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Starkey: Savage earns respect

About Joe Starkey
Picture Joe Starkey 412-320-7848
Freelance Columnist
Pittsburgh Tribune-Review

Joe is a freelance sports columnist for the Tribune-Review.
Chaz Palla | Tribune-Review
Pitt quarterback Tom Savage throws against Notre Dame on Saturday, Nov. 9, 2013, at Heinz Field.

By Joe Starkey

Published: Tuesday, Nov. 12, 2013, 10:21 p.m.

Tom Savage could have played this all differently.

The man had one season to impress pro scouts. He could have made Oakland quite literally a Pitt stop on his way to the NFL Combine. He could have been aloof. He could have subtly preserved his body by ducking more hits. Nobody would have known the difference.

Well, nobody but Savage — and he wouldn't have been able to live with himself

“Thirty years from now, I'm not going to look back and be like, ‘Man, I wish I would have preserved myself for the NFL,' ” Savage said. “The only thing you're ever going to regret is being a coward. This is what I'm going to look back on and remember in my life. If it works out in the NFL, so be it. That's a bonus. Right now, these are my guys. You just have to go out there and play for them and put your body on the line sometimes.”

Savage was something of a mystery when the season began. The only people who remembered his last game were watching Rutgers football in 2010, and who would admit to that? Nobody knew what coach Paul Chryst was getting besides a dead ringer for Nicolas Cage.

The book on Savage — at least the copy I received — was that he could make all the throws but wasn't real keen on the contact thing. Possibly a pretty passer who disintegrated the instant he got smacked in the chin.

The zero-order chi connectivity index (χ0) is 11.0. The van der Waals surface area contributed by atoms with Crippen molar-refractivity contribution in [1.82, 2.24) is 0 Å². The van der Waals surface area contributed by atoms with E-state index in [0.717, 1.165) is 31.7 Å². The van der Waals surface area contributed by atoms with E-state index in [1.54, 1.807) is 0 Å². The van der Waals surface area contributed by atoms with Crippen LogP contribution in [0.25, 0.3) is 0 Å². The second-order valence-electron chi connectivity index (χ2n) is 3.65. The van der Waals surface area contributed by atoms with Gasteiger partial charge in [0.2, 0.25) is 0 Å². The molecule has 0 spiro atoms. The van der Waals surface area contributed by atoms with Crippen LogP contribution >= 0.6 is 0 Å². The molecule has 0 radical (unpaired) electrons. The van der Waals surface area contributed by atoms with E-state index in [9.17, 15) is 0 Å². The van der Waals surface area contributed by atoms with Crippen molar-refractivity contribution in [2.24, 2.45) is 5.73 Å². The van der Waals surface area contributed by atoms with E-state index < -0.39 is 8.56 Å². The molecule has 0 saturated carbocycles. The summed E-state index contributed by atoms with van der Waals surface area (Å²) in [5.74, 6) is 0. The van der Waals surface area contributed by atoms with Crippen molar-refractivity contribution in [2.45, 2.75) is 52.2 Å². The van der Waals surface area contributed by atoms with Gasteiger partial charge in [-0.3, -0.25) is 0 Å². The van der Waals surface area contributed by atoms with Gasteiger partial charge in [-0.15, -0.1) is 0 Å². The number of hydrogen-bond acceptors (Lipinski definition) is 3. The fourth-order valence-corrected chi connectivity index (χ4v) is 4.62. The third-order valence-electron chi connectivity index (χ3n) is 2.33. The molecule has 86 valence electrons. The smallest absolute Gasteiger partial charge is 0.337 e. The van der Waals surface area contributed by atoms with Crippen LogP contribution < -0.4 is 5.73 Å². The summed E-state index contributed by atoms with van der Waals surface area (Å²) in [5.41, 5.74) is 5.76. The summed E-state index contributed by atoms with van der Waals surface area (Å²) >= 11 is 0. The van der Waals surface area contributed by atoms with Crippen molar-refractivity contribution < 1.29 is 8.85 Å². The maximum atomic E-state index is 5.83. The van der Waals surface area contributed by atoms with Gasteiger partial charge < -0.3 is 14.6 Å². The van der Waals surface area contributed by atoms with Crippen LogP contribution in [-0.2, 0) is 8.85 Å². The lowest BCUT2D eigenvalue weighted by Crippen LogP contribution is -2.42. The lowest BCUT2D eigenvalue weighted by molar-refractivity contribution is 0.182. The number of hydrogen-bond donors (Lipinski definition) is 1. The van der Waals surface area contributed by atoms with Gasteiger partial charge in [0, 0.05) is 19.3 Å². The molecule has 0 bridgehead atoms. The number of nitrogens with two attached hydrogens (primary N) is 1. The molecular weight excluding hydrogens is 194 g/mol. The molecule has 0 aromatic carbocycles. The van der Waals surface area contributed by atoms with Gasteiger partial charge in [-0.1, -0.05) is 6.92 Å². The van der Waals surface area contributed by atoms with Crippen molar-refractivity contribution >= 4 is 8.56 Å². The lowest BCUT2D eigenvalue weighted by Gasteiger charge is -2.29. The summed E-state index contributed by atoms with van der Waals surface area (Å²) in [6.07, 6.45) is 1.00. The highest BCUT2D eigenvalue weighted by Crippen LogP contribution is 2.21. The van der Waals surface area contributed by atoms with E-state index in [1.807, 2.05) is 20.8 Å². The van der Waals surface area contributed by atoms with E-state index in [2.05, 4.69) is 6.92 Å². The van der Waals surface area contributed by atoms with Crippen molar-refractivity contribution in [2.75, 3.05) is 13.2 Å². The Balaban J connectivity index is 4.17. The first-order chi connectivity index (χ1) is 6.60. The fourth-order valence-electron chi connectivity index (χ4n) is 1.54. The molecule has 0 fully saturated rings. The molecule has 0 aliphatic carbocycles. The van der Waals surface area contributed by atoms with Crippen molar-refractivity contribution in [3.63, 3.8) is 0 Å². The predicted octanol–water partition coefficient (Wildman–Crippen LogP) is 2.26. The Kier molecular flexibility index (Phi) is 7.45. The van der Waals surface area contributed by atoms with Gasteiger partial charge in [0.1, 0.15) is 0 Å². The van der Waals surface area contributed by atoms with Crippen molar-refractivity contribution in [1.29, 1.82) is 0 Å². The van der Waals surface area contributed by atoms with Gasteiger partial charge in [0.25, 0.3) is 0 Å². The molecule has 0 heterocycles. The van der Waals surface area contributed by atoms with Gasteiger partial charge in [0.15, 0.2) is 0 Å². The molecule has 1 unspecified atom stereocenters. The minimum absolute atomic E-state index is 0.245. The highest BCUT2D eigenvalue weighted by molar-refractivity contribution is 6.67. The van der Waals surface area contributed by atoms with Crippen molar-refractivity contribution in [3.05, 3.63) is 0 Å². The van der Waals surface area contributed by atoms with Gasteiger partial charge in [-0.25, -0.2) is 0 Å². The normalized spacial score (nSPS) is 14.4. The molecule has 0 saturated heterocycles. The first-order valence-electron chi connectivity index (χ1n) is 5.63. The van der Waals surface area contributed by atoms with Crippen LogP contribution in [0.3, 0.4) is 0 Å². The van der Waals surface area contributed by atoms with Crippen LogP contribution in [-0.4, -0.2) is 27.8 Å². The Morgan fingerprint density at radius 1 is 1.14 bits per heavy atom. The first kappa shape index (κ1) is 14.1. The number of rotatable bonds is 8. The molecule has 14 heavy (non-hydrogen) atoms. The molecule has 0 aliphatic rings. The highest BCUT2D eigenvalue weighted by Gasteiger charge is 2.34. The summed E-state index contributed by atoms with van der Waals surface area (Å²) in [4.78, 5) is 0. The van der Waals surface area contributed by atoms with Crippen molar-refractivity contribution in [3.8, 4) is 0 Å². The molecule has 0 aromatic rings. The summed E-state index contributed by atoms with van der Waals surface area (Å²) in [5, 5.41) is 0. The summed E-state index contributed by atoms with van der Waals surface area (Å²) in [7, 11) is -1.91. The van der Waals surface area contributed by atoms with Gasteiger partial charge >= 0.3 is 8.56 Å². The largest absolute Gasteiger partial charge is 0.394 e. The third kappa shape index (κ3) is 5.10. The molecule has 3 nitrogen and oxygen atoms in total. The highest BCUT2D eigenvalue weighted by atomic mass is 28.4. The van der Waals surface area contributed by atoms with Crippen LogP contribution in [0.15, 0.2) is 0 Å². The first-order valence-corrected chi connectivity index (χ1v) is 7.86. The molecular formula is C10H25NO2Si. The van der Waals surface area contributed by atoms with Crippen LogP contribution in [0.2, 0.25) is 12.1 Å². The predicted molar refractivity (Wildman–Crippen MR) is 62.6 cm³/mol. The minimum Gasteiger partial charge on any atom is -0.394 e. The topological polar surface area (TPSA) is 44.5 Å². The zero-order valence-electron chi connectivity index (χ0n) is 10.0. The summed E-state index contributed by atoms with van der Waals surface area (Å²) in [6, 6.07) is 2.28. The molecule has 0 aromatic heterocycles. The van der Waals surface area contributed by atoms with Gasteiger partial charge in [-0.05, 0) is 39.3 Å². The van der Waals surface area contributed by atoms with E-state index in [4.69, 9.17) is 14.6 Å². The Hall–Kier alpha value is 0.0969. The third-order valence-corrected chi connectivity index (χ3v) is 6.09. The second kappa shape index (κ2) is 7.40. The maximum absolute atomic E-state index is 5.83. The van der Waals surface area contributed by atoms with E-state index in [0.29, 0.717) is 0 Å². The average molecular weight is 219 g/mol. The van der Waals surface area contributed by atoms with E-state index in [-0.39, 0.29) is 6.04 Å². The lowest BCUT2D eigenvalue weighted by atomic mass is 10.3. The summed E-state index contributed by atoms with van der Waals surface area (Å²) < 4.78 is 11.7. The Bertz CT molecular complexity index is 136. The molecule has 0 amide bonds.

That book was dead wrong.

Savage, as it turns out, willingly accepts his beatings and sometimes even seeks them. Like the maniacal, motorcycle-riding Cage in “Ghost Rider,” he has some daredevil in him. Take the play Saturday when Savage lowered his head and crashed into a 6-foot-6, 330-pound human destroyer ship — The S.S. Tuitt.

Savage (6-5, 230) is big. Notre Dame's star defensive end, Stephon Tuitt, is much bigger. Savage is slow. Tuitt is fast.

Tuitt got kicked out of the game. Savage is lucky he didn't get knocked out of the game.

“Honestly, I told him, ‘I didn't think you were getting up,' ” Pitt quarterbacks coach Brooks Bollinger said. “You've seen those before, where you get 'em in the side of the head. Those scare you. And that's a big dude (Tuitt). I was happy to see Tom get up, and a little surprised.”

So was guard Ryan Schlieper.

“He comes back to the huddle and says, ‘I don't think I can take another hit like that,' ” Schlieper said. “I was like, ‘Are you all right?' He said, ‘I'm fine, I'm just kidding with you.' One thing you can consistently say about Tommy: He's tough.”

Players want a quarterback who can play, obviously, but they also want one they can respect — a leader who says and does the right things. Savage is that guy. His linemen love him.

After a 19-9 loss to Virginia Tech — one in which Pitt gave up eight sacks — Savage told reporters that he has “the best (darn) line in the country.” It meant a lot.

“The line, as a unit, we weren't feeling too good about ourselves,” Schlieper recalled. “Then we got on the bus and read that quote on the Internet and said, ‘Wow.' There were a lot of mistakes from the line, a lot of times we personally got him hit, and he says that?”

The hard truth is that Pitt's in a rebuilding mode after the chaos that engulfed the program. There isn't enough talent yet. It's going to be ugly at times. But instead of separating himself, which he easily could have done, Savage has immersed himself in the struggle.

Bollinger, a quarterback for five NFL seasons, was impressed with Savage from the minute they met.

“He never tried to force it, as far as pushing himself into a leadership role,” Bollinger said. “He got to know the guys, took his time and was very authentic. The biggest thing I take is he hasn't been worried about himself. He's gone out there and laid it on the line.”

Still, Bollinger would sometimes prefer Savage to opt for discretion over valor.

So let's imagine the next situation: Five yards for a first down, and Savage leaves the pocket.

How does that play out?

“I'm going to make sure I get it for these guys,” Savage said, “and then learn to get down after that.”

Really? Get down? Does he think he will?

Savage laughed.

“No.”

Joe Starkey co-hosts a show 2 to 6 p.m. weekdays on 93.7 FM. Reach him at jraystarkey@gmail.com.

 

 

 
 


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